First published by Die Burger
Language is a funny thing. Grammarians, journalists, editors, writers agonise over words and how they might change, or not change, the meaning of a phrase, a sentence, an article, a book.
When I was a young journalist, I was posted to Namibia for two years with the grand title of “Bureau Chief” for the Rand Daily Mail, Cape Times, Sunday Times, EP Herald, Daily Dispatch and the Natal Mercury.
Bureau Chief was a very grand title – I was the only reporter, and was also the photographer. But it sounded good and meant my salary went up from the lowly R350 a month I was earning on the Cape Times to over R1,000, plus a “foreign allowance” of R300 a month.
That term, “foreign allowance”, was important – it meant that the company recognised Namibia was a foreign country, in line with UN Resolution 2145 (XXI) of 1966, and not a Mandated territory or province of South Africa called South West Africa.
Still, their reporting style remained SWA/Namibia, not Namibia.
From my very first report out of Windhoek, I unilaterally made three language changes: I started calling the country Namibia, I dropped the legally inaccurate term “border war” and substituted “Namibian bush war”, and started calling Swapo fighters the neutral “guerrillas” or “insurgents”, not the ideologically-loaded “terrorists”.
The Cape Times and Rand Daily Mail immediately adopted my terminology. The then-editors of the Dispatch, Mercury and Tertius Myburgh at the Sunday Times soon started agitating for my dismissal (Myburgh in particular, after I called Swapo co-founder Andimba Toivo Ya Toivo “the Nelson Mandela of Namibia”).
On such small verbal shifts are the battles of ideas won or lost.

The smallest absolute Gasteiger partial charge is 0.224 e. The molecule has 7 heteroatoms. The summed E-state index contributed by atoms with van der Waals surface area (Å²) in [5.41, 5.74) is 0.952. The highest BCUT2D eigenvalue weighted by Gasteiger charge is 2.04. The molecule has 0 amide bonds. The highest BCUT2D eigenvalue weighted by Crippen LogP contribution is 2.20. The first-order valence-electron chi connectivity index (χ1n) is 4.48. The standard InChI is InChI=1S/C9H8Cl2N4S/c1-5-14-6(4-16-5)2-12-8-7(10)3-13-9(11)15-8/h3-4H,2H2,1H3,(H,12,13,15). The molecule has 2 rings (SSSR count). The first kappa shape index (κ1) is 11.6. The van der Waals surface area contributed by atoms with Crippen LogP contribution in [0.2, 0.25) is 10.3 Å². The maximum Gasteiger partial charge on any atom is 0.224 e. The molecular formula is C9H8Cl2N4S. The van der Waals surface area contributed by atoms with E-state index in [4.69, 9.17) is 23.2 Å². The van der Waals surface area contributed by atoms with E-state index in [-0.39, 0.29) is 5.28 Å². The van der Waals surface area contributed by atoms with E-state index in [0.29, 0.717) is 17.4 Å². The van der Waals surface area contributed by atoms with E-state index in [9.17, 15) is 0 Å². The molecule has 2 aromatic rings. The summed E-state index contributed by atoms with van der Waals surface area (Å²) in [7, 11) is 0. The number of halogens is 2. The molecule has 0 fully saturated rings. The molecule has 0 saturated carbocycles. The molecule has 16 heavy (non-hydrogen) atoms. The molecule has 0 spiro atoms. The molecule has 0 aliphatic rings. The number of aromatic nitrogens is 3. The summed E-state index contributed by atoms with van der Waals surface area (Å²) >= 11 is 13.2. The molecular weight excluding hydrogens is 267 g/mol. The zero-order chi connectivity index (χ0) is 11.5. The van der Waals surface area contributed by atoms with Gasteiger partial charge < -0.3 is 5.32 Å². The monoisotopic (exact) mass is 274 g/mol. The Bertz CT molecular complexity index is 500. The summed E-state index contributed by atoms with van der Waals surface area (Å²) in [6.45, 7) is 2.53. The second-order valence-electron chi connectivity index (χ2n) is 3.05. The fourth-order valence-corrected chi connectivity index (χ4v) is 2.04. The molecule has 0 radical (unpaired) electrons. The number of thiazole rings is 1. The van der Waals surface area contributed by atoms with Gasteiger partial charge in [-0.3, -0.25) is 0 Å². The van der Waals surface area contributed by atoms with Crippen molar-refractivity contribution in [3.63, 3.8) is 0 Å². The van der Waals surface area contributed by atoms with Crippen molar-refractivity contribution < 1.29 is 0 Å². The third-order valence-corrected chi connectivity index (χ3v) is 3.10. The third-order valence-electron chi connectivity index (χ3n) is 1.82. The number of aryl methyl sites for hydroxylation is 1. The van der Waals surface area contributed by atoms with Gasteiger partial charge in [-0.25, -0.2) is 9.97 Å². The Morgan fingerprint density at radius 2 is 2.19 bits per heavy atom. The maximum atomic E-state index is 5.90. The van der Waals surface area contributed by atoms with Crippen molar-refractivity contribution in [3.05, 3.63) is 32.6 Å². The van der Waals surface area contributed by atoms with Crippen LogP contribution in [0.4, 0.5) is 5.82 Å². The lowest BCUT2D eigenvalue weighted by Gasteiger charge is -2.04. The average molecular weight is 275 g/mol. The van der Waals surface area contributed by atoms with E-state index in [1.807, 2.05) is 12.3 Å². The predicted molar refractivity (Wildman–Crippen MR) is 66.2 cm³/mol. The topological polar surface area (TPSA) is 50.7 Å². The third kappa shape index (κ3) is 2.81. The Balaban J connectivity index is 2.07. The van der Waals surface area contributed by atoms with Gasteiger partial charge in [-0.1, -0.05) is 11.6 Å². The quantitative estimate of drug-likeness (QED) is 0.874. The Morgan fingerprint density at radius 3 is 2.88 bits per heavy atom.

In later years, as news editor on the Cape Times, I drilled into young reporters that they should never write that “the fire destroyed thousands of hectares of fynbos”. Fynbos needs fire, it is part of its regeneration, and the word “destroyed” was inaccurate.
Most media houses have their own style guides, many based on a handful of international publishers: the AP style guide, the London Times, The New York Times and The Guardian among them.
Three weeks ago, The Guardian announced a radical change to its style guide: From now on, it would refer to “global heating”, not “global warming”; “climate emergency, crisis or breakdown” were to be used instead of “climate change”; and “climate science denier” would be used rather than “climate sceptic”.
Guardian editor-in-chief, Katharine Viner, said: “The phrase ‘climate change’, for example, sounds rather passive and gentle when what scientists are talking about is a catastrophe for humanity.”
A recent survey by the US monitoring group, Media Matters, found that the big US TV networks devoted much more airtime to the birth of British royal baby Archie than to covering a major UN report that one million species were in danger of extinction. ABC News gave more coverage to Archie in one week than its entire 2018 coverage of the climate crisis.
Welcome to the Brave New World of climate science reporting: The catastrophe is upon us, and we have to report it as such. It must become a daily part of our major news coverage, and of our daily conversations, and not be shoved aside in the hunt for trivia. DM